I am constantly on the lookout for new ways to advance my career.
For a proactive job seeker, seeking to advance your career goes without saying. Proactive job seekers are constantly looking for ways to improve and advance their careers. Chapter 5, Bridging, helps to formalize this process and describes specific ways you can acquire the knowledge, skills, abilities, and experiences you need in order to develop your career. Sally Herr will identify the knowledge, skills, abilities, and experiences she needs to become an aquatics director, and then she will develop a simple plan to acquire them.
I feel driven to make a difference with my career.
Do you feel driven to make a difference with your career? Sally Herr may not be driven in the traditional sense, but she would like a job as the aquatics director at the AFC. In this sense, she is proactive and driven to make a difference in her career.
I seek out new career positions rather than wait for them to come to me.
Do you take the initiative, or do you follow after others have taken the initiative? This statement reflects the question at the beginning of this chapter. The proactive job seeker takes the initiative and goes after the job. By following the positioning model and seeking the job at the AFC, Sally Herr went after the job she desired.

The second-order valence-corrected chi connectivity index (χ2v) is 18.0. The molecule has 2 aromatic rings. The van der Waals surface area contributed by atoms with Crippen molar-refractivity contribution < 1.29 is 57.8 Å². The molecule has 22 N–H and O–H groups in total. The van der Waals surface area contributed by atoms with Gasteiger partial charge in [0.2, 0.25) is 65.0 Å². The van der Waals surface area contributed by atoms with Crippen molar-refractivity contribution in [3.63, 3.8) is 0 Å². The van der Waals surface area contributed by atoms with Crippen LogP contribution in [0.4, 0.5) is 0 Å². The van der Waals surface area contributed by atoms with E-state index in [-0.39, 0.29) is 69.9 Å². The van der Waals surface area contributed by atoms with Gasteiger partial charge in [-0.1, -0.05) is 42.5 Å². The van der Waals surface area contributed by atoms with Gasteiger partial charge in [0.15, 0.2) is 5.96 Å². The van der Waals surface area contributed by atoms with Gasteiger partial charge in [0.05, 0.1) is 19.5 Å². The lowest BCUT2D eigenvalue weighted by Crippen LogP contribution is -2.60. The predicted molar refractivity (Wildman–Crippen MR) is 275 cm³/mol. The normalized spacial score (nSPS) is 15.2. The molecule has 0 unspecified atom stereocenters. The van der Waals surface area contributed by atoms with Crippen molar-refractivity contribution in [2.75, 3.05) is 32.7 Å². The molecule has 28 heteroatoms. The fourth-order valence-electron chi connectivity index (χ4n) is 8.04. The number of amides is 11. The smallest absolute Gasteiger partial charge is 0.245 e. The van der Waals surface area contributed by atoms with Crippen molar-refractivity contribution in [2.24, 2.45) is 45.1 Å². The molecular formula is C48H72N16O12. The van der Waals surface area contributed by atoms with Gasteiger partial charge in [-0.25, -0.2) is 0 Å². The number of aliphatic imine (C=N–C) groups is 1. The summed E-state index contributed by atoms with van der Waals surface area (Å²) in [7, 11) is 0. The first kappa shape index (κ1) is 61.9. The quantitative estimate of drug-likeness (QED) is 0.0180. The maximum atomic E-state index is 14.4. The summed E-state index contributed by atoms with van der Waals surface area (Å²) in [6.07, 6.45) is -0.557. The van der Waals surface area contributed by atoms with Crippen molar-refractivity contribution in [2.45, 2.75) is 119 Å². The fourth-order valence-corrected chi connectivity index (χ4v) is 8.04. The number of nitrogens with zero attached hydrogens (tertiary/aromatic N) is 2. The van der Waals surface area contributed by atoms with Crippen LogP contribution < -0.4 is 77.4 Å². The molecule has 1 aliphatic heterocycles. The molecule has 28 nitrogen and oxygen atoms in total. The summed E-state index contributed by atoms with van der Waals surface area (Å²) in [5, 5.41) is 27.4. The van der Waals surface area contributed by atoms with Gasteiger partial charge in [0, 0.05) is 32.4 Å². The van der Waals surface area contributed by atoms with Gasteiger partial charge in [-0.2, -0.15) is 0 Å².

Wherever I have been, I have been a powerful force in my career development.
Do you take charge of your job search and career development? If so, you are a powerful force in your career development. By using the positioning model, you demonstrate that you have taken charge of your job search and career development. Sally Herr did. This question illustrates a subtle but important paradigm shift in the job search process. When people become proactive in their job search, the locus of control shifts away from the employer and toward the job seeker. Often, the employer does not become actively involved in the employment process until the one-on-one interview described in chapter 8.
Nothing is more exciting than eventually obtaining the position that I seek.
Exciting may be a slight overstatement; perhaps satisfying better describes the feeling you get from obtaining the position you seek. What could be more satisfying than identifying the position that you want, seeking it out, and then obtaining it? When Sally Herr finally obtained her job with the AFC, though, she was excited.